These potentials motivate the Dutch planners and principals of new institutions to combine more functions and to integrate different building typologies like shopping malls, cafeterias and restaurants, medical centres and public libraries. However, in practice the potential of these combinations does not always turn out to be a success. How come these places of meeting and socialising do not fulfil their full potential?

The hypothesis of this paper is that physical barriers have not been accounted for. There is no accurate instrument of analysis to make overall maps of obstructing barriers in the routing between homes of the elderly and the possible places of integration and meeting. Knowledge and information are not suitable for use in design and planning processes of institutions and functions for the elderly.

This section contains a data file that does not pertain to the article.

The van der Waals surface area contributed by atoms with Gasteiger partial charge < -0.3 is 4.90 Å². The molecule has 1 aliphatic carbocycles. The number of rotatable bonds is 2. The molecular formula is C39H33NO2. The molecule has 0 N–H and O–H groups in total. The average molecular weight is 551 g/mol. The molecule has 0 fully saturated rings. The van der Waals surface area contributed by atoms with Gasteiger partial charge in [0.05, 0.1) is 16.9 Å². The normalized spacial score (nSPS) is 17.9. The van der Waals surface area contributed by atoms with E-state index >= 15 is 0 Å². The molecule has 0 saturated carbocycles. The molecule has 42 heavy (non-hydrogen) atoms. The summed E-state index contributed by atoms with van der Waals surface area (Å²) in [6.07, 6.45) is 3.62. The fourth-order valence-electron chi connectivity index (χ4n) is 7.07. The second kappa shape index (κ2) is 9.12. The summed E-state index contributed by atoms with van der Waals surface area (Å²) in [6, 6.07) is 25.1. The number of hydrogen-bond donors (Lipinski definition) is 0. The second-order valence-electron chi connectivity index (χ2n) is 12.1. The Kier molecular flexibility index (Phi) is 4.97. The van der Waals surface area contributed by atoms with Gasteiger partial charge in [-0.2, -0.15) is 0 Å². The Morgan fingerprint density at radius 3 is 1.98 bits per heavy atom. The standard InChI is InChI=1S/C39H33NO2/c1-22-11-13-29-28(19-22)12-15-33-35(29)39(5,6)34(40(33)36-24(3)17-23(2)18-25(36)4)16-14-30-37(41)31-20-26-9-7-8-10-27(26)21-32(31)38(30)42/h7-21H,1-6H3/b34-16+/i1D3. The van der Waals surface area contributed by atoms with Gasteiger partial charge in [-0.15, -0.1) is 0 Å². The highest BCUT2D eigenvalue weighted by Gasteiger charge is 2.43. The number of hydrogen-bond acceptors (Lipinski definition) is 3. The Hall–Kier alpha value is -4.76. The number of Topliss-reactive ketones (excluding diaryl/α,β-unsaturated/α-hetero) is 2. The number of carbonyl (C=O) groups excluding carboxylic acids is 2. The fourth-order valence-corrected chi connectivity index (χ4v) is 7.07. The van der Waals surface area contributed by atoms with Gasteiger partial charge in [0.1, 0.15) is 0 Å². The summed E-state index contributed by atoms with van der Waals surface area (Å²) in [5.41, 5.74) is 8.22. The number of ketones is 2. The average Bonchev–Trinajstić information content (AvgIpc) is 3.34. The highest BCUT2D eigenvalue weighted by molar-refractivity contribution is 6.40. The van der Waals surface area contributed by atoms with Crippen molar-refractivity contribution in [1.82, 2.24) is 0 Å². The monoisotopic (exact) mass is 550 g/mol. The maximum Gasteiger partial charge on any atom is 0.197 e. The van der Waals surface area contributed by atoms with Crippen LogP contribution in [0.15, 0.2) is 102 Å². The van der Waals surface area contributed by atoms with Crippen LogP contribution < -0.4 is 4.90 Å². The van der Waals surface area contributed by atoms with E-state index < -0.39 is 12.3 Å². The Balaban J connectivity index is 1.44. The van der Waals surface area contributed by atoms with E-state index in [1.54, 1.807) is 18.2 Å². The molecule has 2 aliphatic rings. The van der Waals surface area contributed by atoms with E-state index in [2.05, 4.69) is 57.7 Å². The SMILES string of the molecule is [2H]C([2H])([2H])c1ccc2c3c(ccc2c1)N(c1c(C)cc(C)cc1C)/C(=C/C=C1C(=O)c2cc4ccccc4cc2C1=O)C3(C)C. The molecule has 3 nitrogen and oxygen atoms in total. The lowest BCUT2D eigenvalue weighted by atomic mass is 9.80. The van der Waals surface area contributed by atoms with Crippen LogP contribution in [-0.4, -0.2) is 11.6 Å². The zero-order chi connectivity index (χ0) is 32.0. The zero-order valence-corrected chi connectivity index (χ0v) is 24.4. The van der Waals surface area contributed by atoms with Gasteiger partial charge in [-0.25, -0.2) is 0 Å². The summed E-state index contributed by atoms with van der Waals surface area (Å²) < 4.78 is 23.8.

The research aims at two goals:

1 make a method to analyse properly the possible barriers in the routing of multifunctional and intergenerational building complexes.

2 make an instrument to help designers, principals and other stake-holders implement the knowledge from the analysis in their design.

In the first phase of the research the special function, that was developed to improve the integration between elderly people and the neighbourhood, is judged on probability for use by both actors. In this part of the research different functions like a restaurant, a community building and a kindergarten were observed.

Next, the physical environmental parameters, which could contribute to the quality of the places were the actors can meet, were pinpointed. The appointed qualities are described in terms of duration of the contact, frequency and the territories.